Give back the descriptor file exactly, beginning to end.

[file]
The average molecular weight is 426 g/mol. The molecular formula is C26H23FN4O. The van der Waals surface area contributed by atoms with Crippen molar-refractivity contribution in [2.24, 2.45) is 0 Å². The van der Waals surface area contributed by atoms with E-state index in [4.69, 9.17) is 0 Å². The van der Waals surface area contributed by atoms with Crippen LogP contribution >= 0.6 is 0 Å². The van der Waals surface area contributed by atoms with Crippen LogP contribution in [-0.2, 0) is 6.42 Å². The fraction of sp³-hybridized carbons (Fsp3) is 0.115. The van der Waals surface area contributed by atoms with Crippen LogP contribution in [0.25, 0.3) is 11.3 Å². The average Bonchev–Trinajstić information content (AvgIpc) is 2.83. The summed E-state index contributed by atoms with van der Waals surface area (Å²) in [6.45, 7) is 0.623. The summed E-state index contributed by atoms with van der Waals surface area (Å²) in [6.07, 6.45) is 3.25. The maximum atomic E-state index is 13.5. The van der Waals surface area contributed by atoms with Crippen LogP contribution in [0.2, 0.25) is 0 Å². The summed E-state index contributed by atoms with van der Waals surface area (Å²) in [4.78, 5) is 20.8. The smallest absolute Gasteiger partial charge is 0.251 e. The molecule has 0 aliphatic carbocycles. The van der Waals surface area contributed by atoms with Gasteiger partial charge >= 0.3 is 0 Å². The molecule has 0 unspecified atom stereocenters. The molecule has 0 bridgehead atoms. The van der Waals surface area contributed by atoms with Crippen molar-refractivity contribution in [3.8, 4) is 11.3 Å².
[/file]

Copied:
The average molecular weight is 426 g/mol. The molecular formula is C26H23FN4O. The van der Waals surface area contributed by atoms with Crippen molar-refractivity contribution in [2.24, 2.45) is 0 Å². The van der Waals surface area contributed by atoms with E-state index in [4.69, 9.17) is 0 Å². The van der Waals surface area contributed by atoms with Crippen LogP contribution >= 0.6 is 0 Å². The van der Waals surface area contributed by atoms with Crippen LogP contribution in [-0.2, 0) is 6.42 Å². The fraction of sp³-hybridized carbons (Fsp3) is 0.115. The van der Waals surface area contributed by atoms with Crippen LogP contribution in [0.25, 0.3) is 11.3 Å². The average Bonchev–Trinajstić information content (AvgIpc) is 2.83. The summed E-state index contributed by atoms with van der Waals surface area (Å²) in [6.45, 7) is 0.623. The summed E-state index contributed by atoms with van der Waals surface area (Å²) in [6.07, 6.45) is 3.25. The maximum atomic E-state index is 13.5. The van der Waals surface area contributed by atoms with Crippen LogP contribution in [0.2, 0.25) is 0 Å². The summed E-state index contributed by atoms with van der Waals surface area (Å²) in [4.78, 5) is 20.8. The smallest absolute Gasteiger partial charge is 0.251 e. The molecule has 0 aliphatic carbocycles. The van der Waals surface area contributed by atoms with Gasteiger partial charge >= 0.3 is 0 Å². The molecule has 0 unspecified atom stereocenters. The molecule has 0 bridgehead atoms. The van der Waals surface area contributed by atoms with Crippen molar-refractivity contribution in [3.8, 4) is 11.3 Å².